I really like PowerShell more and more lately. So at no surprise to me, I get better at using it every day. Today I made my own level-up at folder switching. Consider the following folder structure as an example:
So there are two alpha folders inside my samplefolder containing another folder each. So my PowerShell command line is at the samplefolder and I want to get into the gamma folder. I would have done the following in the past:
D:\samplefolder> cd .\alpha2<enter>
D:\samplefolder> cd <tab>
D:\samplefolder\alpha2> cd .\gamma<enter>
As you may have noticed, I represented the special keystrokes in angle brackets. After doing this first way of navigating for many years now (because it works in cmd.exe as well) I learned, you could provide a filter expression before pressing tab:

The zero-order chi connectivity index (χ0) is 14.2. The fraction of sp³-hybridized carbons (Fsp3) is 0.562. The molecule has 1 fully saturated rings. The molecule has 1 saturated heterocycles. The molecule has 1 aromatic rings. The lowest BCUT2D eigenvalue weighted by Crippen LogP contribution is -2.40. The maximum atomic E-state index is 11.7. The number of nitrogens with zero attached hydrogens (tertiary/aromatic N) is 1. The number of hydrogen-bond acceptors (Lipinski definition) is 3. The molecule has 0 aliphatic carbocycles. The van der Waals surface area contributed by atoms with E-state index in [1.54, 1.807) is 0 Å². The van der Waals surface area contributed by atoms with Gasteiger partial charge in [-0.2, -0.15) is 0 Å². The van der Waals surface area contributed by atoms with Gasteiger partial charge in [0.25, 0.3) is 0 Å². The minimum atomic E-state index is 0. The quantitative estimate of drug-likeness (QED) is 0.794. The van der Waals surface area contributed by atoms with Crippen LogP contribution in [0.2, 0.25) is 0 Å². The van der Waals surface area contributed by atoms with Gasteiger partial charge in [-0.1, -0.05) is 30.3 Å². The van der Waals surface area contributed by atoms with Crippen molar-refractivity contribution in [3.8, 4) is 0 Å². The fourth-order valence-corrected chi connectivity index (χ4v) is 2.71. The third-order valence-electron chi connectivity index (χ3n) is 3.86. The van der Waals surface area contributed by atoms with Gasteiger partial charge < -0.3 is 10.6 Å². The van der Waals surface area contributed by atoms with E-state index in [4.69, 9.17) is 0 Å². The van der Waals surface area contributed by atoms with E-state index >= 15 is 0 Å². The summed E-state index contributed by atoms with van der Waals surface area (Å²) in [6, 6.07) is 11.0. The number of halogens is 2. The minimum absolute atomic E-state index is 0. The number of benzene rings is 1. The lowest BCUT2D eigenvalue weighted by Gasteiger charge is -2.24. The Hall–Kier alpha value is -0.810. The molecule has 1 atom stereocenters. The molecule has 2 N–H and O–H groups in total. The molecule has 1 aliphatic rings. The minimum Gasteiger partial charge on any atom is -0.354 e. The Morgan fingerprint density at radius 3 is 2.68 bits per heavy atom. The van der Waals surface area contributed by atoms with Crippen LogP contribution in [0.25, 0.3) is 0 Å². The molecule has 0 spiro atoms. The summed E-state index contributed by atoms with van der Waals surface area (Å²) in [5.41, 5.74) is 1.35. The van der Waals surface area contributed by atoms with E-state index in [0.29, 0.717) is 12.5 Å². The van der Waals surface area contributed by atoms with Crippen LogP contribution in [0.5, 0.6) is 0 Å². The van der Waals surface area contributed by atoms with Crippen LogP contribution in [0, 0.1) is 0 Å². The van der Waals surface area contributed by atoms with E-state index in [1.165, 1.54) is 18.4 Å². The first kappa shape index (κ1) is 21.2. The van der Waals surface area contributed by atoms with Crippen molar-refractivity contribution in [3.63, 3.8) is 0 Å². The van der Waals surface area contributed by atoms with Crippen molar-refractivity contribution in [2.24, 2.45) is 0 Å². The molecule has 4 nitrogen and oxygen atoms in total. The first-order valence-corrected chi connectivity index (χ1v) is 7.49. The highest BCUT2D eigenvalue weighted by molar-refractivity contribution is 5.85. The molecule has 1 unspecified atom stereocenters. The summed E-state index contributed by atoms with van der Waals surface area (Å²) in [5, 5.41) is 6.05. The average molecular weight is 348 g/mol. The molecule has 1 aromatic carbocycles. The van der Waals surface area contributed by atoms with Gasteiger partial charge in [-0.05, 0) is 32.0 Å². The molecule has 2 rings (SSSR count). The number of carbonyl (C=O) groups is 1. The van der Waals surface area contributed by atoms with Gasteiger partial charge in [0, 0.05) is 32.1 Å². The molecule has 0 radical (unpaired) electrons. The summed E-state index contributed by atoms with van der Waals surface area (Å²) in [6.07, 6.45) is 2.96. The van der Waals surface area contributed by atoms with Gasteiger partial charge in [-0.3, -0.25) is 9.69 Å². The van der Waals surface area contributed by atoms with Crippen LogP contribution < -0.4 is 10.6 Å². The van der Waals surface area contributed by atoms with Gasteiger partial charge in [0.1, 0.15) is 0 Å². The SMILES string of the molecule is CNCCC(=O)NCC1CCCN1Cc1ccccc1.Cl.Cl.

This would only go through all possible subfolders starting with an “a”. Of course, in this sample, this provides no use, but you can use the star as well:
This expands to:
Nice! We saved a tab keystroke, but we can do even better. If you are certain, your filter will correctly expand, you do not have to press tab first, but you can simply press enter:
D:\samplefolder> cd *2<enter>
Wow! But we can do even better but before, we have to go one step back: What you also could do is changing into more than one directory deep at a time:
D:\samplefolder> cd .\alpha2\gamma<enter>
And as you might already guessed by now, the filters work here as well:
D:\samplefolder> cd a*2\g*<enter>
But I left the most crazy example for last: Consider the case, where you want to change to the gamma folder, but you do not know the correct alpha folder. You don’t have to!
D:\samplefolder> cd *\gamma<enter>
PowerShell is smart enough to change into the right directory for you. Impressive!
Most of this stuff shown does not work in cmd.exe but why would you want to use cmd.exe anyway anymore?